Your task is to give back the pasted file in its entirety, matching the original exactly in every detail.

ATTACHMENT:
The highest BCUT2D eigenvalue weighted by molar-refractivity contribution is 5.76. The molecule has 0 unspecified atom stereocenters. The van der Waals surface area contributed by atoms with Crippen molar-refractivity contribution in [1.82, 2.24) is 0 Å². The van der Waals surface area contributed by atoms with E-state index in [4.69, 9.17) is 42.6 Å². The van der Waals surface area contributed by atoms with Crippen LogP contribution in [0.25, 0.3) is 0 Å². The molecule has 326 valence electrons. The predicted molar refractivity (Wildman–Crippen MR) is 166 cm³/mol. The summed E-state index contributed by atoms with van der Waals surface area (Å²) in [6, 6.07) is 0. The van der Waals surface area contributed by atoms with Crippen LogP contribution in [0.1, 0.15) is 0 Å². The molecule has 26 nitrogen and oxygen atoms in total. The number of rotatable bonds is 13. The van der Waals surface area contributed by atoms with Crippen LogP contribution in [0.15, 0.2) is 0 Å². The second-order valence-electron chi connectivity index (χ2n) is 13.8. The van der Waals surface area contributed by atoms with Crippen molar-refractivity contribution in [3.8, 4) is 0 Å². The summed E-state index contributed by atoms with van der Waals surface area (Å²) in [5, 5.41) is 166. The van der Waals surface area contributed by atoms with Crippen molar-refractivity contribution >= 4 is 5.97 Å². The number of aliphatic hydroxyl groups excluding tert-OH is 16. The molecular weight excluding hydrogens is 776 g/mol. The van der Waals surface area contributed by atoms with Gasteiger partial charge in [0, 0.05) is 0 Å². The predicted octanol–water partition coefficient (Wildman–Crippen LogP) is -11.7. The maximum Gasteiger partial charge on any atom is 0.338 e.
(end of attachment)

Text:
The highest BCUT2D eigenvalue weighted by molar-refractivity contribution is 5.76. The molecule has 0 unspecified atom stereocenters. The van der Waals surface area contributed by atoms with Crippen molar-refractivity contribution in [1.82, 2.24) is 0 Å². The van der Waals surface area contributed by atoms with E-state index in [4.69, 9.17) is 42.6 Å². The van der Waals surface area contributed by atoms with Crippen LogP contribution in [0.25, 0.3) is 0 Å². The molecule has 326 valence electrons. The predicted molar refractivity (Wildman–Crippen MR) is 166 cm³/mol. The summed E-state index contributed by atoms with van der Waals surface area (Å²) in [6, 6.07) is 0. The van der Waals surface area contributed by atoms with Crippen LogP contribution in [0.1, 0.15) is 0 Å². The molecule has 26 nitrogen and oxygen atoms in total. The number of rotatable bonds is 13. The van der Waals surface area contributed by atoms with Crippen LogP contribution in [0.15, 0.2) is 0 Å². The second-order valence-electron chi connectivity index (χ2n) is 13.8. The van der Waals surface area contributed by atoms with Crippen molar-refractivity contribution in [3.8, 4) is 0 Å². The summed E-state index contributed by atoms with van der Waals surface area (Å²) in [5, 5.41) is 166. The van der Waals surface area contributed by atoms with Crippen molar-refractivity contribution >= 4 is 5.97 Å². The number of aliphatic hydroxyl groups excluding tert-OH is 16. The molecular weight excluding hydrogens is 776 g/mol. The van der Waals surface area contributed by atoms with Gasteiger partial charge in [0, 0.05) is 0 Å². The predicted octanol–water partition coefficient (Wildman–Crippen LogP) is -11.7. The maximum Gasteiger partial charge on any atom is 0.338 e.